Domestic violence, as I document in Women Can’t Hear What Men Don’t Say, is a momentary act of power designed to compensate for a continuing experience of powerlessness. Which is why adult women abuse adult men as often as the other way around and why single mother households account for 43% or all abused children.
According to the book, over 60% of all kids killed by their parents are killed by the mom in a single parent household.  Children are more than twice as likely to be victims of neglect by their mother than by their father, possibly because mothers are more likely to be in a position to neglect kids (as the primary caregiver in the home) and possibly because single parents feel they don't have time to properly care for them.
In fact, for women as well as children, the safest place, statistically, is in a home with a father and mother in it.
When you comin' home dad?
I don't know when, but we'll get together then son
You know we'll have a good time then.
-Harry Chapin, "Cats In The Cradle"
Another study examined a feminist quandary.  While feminists reasonably and properly insist that men need to step up and take their share of the care for children, they also argue that women are best at it and men shouldn't be taking care of especially young children on their own.
The concept of "Shared Parenting" by separated parents is that each one has a burden and can care for children - even infants - because both are parents.  While it is true that women provide things no man can and generally have a nature and approach to parenting that men lack... that is true in reverse as well; men provide what women in general cannot or do not.
An examination of 45 years of studies recently showed that fathers can and do provide good care, and further that it is bad for the children for the father to not share parenting duties and time.  Given the tendency of judges to side with the mother in child custody cases, and the pressures by feminist groups to keep children away from what they consider brutal, violent, and dangerous men (who are secretly all rapists anyway, according to some radical feminists), this kind of information is revolutionary.  Yet again, common sense notes this is obvious.  Fathers are parents too and there's nothing inherently inferior or incompetent about a man caring for a child.  Having been raised by two parents I know how well my father could do when mom was away.  It was different, but not inferior.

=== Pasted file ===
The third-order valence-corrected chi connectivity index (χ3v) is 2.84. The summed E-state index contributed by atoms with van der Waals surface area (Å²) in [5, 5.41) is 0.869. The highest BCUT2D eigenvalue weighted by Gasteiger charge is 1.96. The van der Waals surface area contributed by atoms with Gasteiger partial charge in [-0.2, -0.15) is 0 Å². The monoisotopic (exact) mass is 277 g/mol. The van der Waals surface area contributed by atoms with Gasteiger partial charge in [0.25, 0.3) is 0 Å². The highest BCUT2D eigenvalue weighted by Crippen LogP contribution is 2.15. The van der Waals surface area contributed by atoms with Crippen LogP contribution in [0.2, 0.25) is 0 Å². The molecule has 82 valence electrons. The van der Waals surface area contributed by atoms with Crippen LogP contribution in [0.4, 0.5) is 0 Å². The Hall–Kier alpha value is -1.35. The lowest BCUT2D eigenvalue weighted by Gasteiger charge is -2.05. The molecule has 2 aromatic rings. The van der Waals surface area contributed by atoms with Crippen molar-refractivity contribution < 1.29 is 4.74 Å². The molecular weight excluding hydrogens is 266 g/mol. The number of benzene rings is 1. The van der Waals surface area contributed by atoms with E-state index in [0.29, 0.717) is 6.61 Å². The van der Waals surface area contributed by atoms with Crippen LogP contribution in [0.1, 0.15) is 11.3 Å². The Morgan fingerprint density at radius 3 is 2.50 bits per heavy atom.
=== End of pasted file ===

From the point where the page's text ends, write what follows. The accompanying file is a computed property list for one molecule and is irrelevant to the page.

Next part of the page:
A third study in 2013 by Sara McLanahan, Laura Tach, and Daniel Schneider was even more confirming of common sense.  Lestlie Loftis writes at PJ Media:
The researchers took  peer-reviewed studies, culled them for studies designed to isolate causal effects, and ended up with 47 studies to analyze. They could not identify the precise mechanism of the adverse outcomes, but they did find causal effect between father absence and social-emotional development. (Finding cause without being able to pinpoint the mechanics is common in science. Just ask an anesthesiologist.)

They suspect, and recommend further research to confirm, that father absence does not reduce cognitive ability but that it increases behavioral problems which hamper cognitive ability. Or more simply, father absence doesn’t affect kids’ ability to think but makes them angrier, sadder, and more stressed. When they act out from those emotions, then they sabotage their potential.

McLanahan, Tach, and Schneider not only found causal effect, but also that causal effects were strongest where the conventional wisdom would call them weakest, in early childhood father absence and in boys.
That a missing father would be detrimental to the development and learning of children is not surprising, but it is not hard to find writing and speech that says otherwise.  Why anyone would argue otherwise is a matter of speculation, and while it is easy to assume the worst out of someone who would do so, I think its more a matter of academic detachment and theory rather than wicked mustache twirling.